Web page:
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Efter den 30 juni 2016 blir tre av våra svenska sedlar ogiltiga. Följ länken nedan för att läsa mer, och kontrollera plånböcker och spargrisar!
After June 30 2016 three of the Swedish banknotes will be invalid. Follow the link below to learn more and check your wallets and piggy banks!
Moving is your big chance to declutter. Sure, you might be fortunate enough to enjoy a moving company packing service, but still there is often the need to go through things. Sometimes you already know where you will be living, and that space might be less. Climate can impact too; there was no reason to keep all our humidifiers when relocating to Sweden. However leaving our garden furniture behind was not a climate-related decision, even though one might think so – especially after this rainy summer.
I usually say that moving once in a while is good for closets and attics. And also for basements, not to mention garages! You can sell things, give them away to friends, or donate them to charities. Ask friends, at the club/work or the neighbors for ideas. In the village where I lived a few years ago, you simply put your no-longer-wanted items out in the street, at the garbage collection area. Whoever walked by finding an interest in the object could simply take it. If it was still there at garbage-day, it was removed. My pasta-maker, still in the box, found a new home that way.
Another system seemed to work well in the village nearby. A couple of days per year villagers could bring the bits and pieces they wanted to clear out to a selected open area. Items were then free to any other resident who wanted them. In the afternoon the remaining things were donated to charity or found their way to the dump. A friend of mine, a trailing spouse adapting well to the local life, left two chairs and came home with a table. I would like to see more of these environmentally friendly solutions!
In Sweden you can try www.bjussa.se . Here you can advertise items to give away.
For Halloween the Globatris Network gathered to enjoy an afternoon of fun and “fika”! Halloween is a perfect opportunity to be creative with food! Even the littles ones joining us could make cookie-spiders out of dark Ballerina (Oreos work too) and black string liquorice.
As I´m making pancakes for dinner I think about how this is one of the easy dishes that has followed us around the world. No matter where we have lived there has always been milk, flour and eggs for pancakes. We almost always make the thin ones. Sometimes a thick version in the oven, and occasionally American with baking powder. You say the word and everyone has their own perception of the dish in their mind. In Switzerland I remember inviting an American family over for an afternoon playdate. I made pancakes. Oh, the disappointment in the eyes of the visiting boys as we sat down to eat. Their mother tried desperately to explain how exciting it would be to try Swedish pancakes. But no. It just wasn´t their kind of pancake. To them the relocation to Europe was probably enough at the time. “Leave our pancakes alone!” #TCK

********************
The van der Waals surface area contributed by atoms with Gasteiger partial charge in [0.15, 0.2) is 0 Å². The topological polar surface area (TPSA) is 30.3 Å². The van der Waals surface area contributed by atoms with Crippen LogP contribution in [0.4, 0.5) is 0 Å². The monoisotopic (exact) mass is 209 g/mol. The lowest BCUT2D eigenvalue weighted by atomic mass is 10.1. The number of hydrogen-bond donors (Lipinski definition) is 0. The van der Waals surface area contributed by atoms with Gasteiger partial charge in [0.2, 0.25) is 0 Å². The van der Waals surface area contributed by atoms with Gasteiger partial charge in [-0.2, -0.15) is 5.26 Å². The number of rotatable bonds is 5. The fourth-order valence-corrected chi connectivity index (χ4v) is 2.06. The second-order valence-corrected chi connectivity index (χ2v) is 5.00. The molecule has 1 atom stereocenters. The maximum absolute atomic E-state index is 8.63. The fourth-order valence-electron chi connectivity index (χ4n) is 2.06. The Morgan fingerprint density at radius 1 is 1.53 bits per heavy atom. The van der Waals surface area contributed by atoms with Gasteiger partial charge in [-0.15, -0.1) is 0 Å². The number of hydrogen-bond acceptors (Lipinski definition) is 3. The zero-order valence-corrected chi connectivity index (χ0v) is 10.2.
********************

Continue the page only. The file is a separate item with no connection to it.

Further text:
Do you know we use pancake in some Swedish idiomatic expressions ? Literal translations follows.
Upp som en sol ner som en pannkaka – Up like a sun down like a pancake
Himmel och pannkaka – Heaven and pancake
Det blir bara pannkaka av alltihop – It will all just be pancake
Fall is here. The beautiful, rich colors and the crispy air. And, oh yes, the rain. But let´s just forget about the rain for now. It doesn´t go with the picture. The leaves are turning my garden into an explosion of nuances. It´s like a firework leaving confetti to nurture eye and soul, as well as the lawn. The last brave rosebuds stand strong in the wind, and the blueberries … well, why haven´t they been picked by now?!
Indoors the colors tend to follow the nature´s. Summery shades and patterns are replaced with warm orange and deep reds. Burgundy. Candles, textiles and decorative items add to the luxury of warming up in front of the fire place after a forest walk. A glass of red. Memories from expatriate postings come to life with tiny crafted hedgehogs, autumnal recipe books from overseas and … ahem; the inflatable pumpkin.
Living in a foreign country exposes you to new things; food, language, customs and rituals as well as people and sites – in one word; culture. Part of the culture are also items for your home, may it be decorations or gadgets. They might be beautiful or downright ugly, but they fascinate you, intrigue you or you just fall in love with them and purchase them to be part of your multi culture. Often this is done upon returning to your home country, or at least leaving the host country. It might be furniture, art objects, tacky tourist thingamabobs. Or simply items only found in the place you live right now. Like a Dalahorse or a cucko clock.
What have you incorporated when furnishing, decorating and accessorizing your home?
Me? I have a giant Swiss cow bell hanging by the kitchen window.